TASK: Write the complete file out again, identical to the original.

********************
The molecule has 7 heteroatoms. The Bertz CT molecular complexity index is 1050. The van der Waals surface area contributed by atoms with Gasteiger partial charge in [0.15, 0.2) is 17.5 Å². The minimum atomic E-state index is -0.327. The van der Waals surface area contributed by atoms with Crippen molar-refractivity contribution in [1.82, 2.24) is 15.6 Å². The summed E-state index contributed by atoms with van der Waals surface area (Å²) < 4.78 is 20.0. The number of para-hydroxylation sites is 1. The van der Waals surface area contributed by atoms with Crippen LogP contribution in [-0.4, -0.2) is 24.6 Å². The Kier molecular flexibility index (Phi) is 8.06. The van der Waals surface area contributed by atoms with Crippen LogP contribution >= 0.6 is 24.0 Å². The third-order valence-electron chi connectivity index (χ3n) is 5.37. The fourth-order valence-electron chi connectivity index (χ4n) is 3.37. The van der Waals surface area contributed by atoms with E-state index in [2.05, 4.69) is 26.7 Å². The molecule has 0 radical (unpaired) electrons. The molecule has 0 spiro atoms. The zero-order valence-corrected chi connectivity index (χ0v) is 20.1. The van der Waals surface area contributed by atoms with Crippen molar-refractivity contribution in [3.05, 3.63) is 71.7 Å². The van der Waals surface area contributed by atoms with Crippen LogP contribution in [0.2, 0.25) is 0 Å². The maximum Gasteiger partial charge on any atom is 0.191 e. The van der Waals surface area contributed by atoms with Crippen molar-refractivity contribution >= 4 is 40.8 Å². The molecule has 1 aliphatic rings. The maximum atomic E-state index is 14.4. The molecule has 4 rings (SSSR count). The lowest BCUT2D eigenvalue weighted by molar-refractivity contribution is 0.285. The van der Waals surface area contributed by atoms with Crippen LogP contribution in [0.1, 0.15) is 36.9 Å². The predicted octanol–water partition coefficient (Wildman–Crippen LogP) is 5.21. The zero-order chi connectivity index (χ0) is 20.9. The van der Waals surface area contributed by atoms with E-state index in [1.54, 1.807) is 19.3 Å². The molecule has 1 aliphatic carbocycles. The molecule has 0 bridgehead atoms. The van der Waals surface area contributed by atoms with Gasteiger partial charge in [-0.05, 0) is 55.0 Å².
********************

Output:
The molecule has 7 heteroatoms. The Bertz CT molecular complexity index is 1050. The van der Waals surface area contributed by atoms with Gasteiger partial charge in [0.15, 0.2) is 17.5 Å². The minimum atomic E-state index is -0.327. The van der Waals surface area contributed by atoms with Crippen molar-refractivity contribution in [1.82, 2.24) is 15.6 Å². The summed E-state index contributed by atoms with van der Waals surface area (Å²) < 4.78 is 20.0. The number of para-hydroxylation sites is 1. The van der Waals surface area contributed by atoms with Crippen LogP contribution in [-0.4, -0.2) is 24.6 Å². The Kier molecular flexibility index (Phi) is 8.06. The van der Waals surface area contributed by atoms with Crippen LogP contribution >= 0.6 is 24.0 Å². The third-order valence-electron chi connectivity index (χ3n) is 5.37. The fourth-order valence-electron chi connectivity index (χ4n) is 3.37. The van der Waals surface area contributed by atoms with E-state index in [2.05, 4.69) is 26.7 Å². The molecule has 0 radical (unpaired) electrons. The molecule has 0 spiro atoms. The zero-order valence-corrected chi connectivity index (χ0v) is 20.1. The van der Waals surface area contributed by atoms with Crippen molar-refractivity contribution in [3.05, 3.63) is 71.7 Å². The van der Waals surface area contributed by atoms with Crippen LogP contribution in [0.2, 0.25) is 0 Å². The maximum Gasteiger partial charge on any atom is 0.191 e. The van der Waals surface area contributed by atoms with Crippen molar-refractivity contribution >= 4 is 40.8 Å². The molecule has 1 aliphatic rings. The maximum atomic E-state index is 14.4. The molecule has 4 rings (SSSR count). The lowest BCUT2D eigenvalue weighted by molar-refractivity contribution is 0.285. The van der Waals surface area contributed by atoms with Crippen LogP contribution in [0.1, 0.15) is 36.9 Å². The predicted octanol–water partition coefficient (Wildman–Crippen LogP) is 5.21. The zero-order chi connectivity index (χ0) is 20.9. The van der Waals surface area contributed by atoms with E-state index in [1.54, 1.807) is 19.3 Å². The molecule has 1 aliphatic carbocycles. The molecule has 0 bridgehead atoms. The van der Waals surface area contributed by atoms with Gasteiger partial charge in [-0.05, 0) is 55.0 Å².